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The man was apparently Philip Elman, described in C. David Heymann's book RFK as a longtime veteran of the solicitor general's office who would wind up at the Federal Trade Commission. According to Heymann (pp. 193-194), RFK didn't fire Elman, he "was considering him" but didn't hire him for the job. The job interview went poorly, because RFK, according to Elman, didn't know how to conduct an interview and Elman found it demeaning and responded accordingly. Between long pauses RFK asked him things like where he went to law school (Harvard), what his grades were ("I don't remember"), and his rank in the class ("It was pretty high"). The interview "petered out" and the job went to Nicholas Katzenbach.

That is definitely the man I am looking for:

Commissioner Elman graduated from the College of the City of New York and Harvard Law School. He clerked for Judge Calvert Magruder (1939-40) and Justice Felix Frankfurter (1941-43). His later positions included attorney, Federal Communications Commission (1940-41), Office of Foreign Economic Coordination, State Department (1943-44), the Solicitor General's Office, Department of Justice (1944-45), Legal Adviser to the Office of Military Government, Berlin, Germany (1945-46), and Assistant to the Solicitor General (1946-61). Elman was responsible for the Justice Department's amicus brief in Brown v. Board of Education.

Norman I. Silber has published a book on Elman: With All Deliberate Speed, University of Michigan Press, 2004. This is the blurb on the book jacket.

Philip Elman was responsible, in the Solicitor General's Office of the Department of Justice, for reviewing hundreds of cases involving civil rights, civil liberties and economic justice. He was a law clerk to Justice Frankfurter during the Second World War and then a lawyer in the Solicitor General's office for seventeen years, a principal draftsperson of the government's briefs in the Brown cases. He later served as Commissioner of the Federal Trade Commission, where he played a major role in the rebirth of the consumer movement and in the antismoking movement. This book presents a first-hand account of legal education, clerkship and government lawyering over a fifty year period, especially an account of events within the Justice Department and the Federal Trade Commission; and a secondary historical interpretation of events.

The connection is Graham and Frankfurter were both members of Americans for Democratic Action (ADA):

http://www.spartacus.schoolnet.co.uk/USAada.htm

What puzzles me is why Deborah Davis does not name Elman. Could he have been her source on Operation Mockingbird? Elman would have known all about this via Graham.

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In addition to the names mentioned by me in my earlier posts, the only other assistant attorney general, under RFK, I could find was Burke Marshall, b. 1922. (Antti Hynonen)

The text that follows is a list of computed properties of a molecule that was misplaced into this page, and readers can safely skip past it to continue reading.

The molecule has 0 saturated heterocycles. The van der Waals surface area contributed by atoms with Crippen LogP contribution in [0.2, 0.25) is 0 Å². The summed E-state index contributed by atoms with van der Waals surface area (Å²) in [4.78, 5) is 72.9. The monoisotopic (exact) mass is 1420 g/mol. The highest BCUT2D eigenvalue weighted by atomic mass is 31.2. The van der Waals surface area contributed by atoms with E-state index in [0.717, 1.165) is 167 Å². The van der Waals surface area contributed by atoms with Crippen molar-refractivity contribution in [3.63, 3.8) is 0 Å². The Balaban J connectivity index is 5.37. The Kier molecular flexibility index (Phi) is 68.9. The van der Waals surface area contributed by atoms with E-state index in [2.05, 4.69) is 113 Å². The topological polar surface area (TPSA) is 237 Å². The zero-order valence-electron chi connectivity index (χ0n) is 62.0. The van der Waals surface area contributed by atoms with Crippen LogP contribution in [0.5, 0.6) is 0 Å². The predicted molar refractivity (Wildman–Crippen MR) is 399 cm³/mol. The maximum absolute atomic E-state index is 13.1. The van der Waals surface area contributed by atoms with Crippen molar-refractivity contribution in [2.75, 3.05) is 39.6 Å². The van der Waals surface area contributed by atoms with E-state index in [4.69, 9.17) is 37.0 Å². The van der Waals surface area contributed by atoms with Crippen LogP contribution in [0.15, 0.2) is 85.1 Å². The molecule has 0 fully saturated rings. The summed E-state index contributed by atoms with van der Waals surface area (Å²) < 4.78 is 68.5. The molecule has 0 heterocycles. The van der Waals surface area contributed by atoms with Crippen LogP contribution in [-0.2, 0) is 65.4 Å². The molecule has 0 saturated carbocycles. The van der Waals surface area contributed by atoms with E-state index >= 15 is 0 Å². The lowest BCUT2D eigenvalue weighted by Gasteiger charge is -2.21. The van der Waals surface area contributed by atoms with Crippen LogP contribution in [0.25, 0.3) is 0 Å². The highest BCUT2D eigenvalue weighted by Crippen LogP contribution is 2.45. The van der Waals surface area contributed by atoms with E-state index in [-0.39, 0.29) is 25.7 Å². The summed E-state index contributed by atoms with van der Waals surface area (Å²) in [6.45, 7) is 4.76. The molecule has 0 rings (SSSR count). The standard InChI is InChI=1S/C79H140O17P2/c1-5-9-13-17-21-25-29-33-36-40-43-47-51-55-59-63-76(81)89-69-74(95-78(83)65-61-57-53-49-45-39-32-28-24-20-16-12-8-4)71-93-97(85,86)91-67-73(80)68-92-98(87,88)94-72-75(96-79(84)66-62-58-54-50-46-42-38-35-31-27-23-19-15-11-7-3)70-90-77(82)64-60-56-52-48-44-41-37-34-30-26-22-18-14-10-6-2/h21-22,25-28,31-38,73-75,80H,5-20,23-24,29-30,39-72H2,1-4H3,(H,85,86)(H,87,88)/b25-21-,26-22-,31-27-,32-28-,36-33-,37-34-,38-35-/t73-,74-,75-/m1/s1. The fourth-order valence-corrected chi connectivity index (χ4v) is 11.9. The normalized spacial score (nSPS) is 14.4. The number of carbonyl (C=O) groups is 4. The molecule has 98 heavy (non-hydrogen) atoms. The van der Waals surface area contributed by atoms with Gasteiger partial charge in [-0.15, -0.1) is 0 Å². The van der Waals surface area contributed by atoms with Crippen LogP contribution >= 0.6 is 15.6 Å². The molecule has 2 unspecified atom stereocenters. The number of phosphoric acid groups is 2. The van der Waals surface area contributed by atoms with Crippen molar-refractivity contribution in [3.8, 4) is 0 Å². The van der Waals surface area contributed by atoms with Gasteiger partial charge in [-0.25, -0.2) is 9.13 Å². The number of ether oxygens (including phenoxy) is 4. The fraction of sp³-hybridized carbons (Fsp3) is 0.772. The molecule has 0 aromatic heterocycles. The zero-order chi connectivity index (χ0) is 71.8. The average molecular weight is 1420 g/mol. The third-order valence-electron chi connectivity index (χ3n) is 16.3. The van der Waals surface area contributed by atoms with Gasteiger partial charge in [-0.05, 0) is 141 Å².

Antti,

If I remember correctly, Marshall was AAG for the Civil Rights aspect of the Attorney General's office. He also had something to do with the restricting of the autopsy photos.

Maybe another forum member might have some more on this.

Burke Marshall below.

James

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Thanks James, your supply of photos seems unlimited.

:)

John,

There's more about that book you mentioned:

After Brown: Elman's Career Dreams Go Unfulfilled

After Brown, Elman recounts that he "needed to do something different. I was getting tired of writing, or rewriting, briefs." He became permanently embittered when, after a disastrous interview with Robert Kennedy in 1961, he did not become assistant attorney general as he had been led to believe he would.

Named instead to the FTC, he shook up a moribund agency through sheer force of intellect and stubbornness. He put truthfulness in advertising on the public agenda and led the agency to mandate health warning labels on cigarettes in 1964.

Elman wanted eventually to become a federal judge, which he did not tell Kennedy. By 1964, however, his most influential patrons could no longer help. In 1963, Elman's law school classmate and close friend, Washington Post publisher Philip Graham -- through whose entrée to John Kennedy Elman hoped he would be appointed to the bench -- died. In 1962, Frankfurter suffered a stroke and retired from the Court, and in 1965 he died too.

When the mourner's prayer was recited at the justice's funeral service, Elman wrote, "the dam burst, at least for me."

Philip Elman made more history than almost any other government lawyer in American history. Proud, arrogant, opinionated, abrasive, he would have appreciated this book, and for that we have Norman Silber to thank.

This can be found here:

http://writ.news.findlaw.com/scripts/print...521_newman.html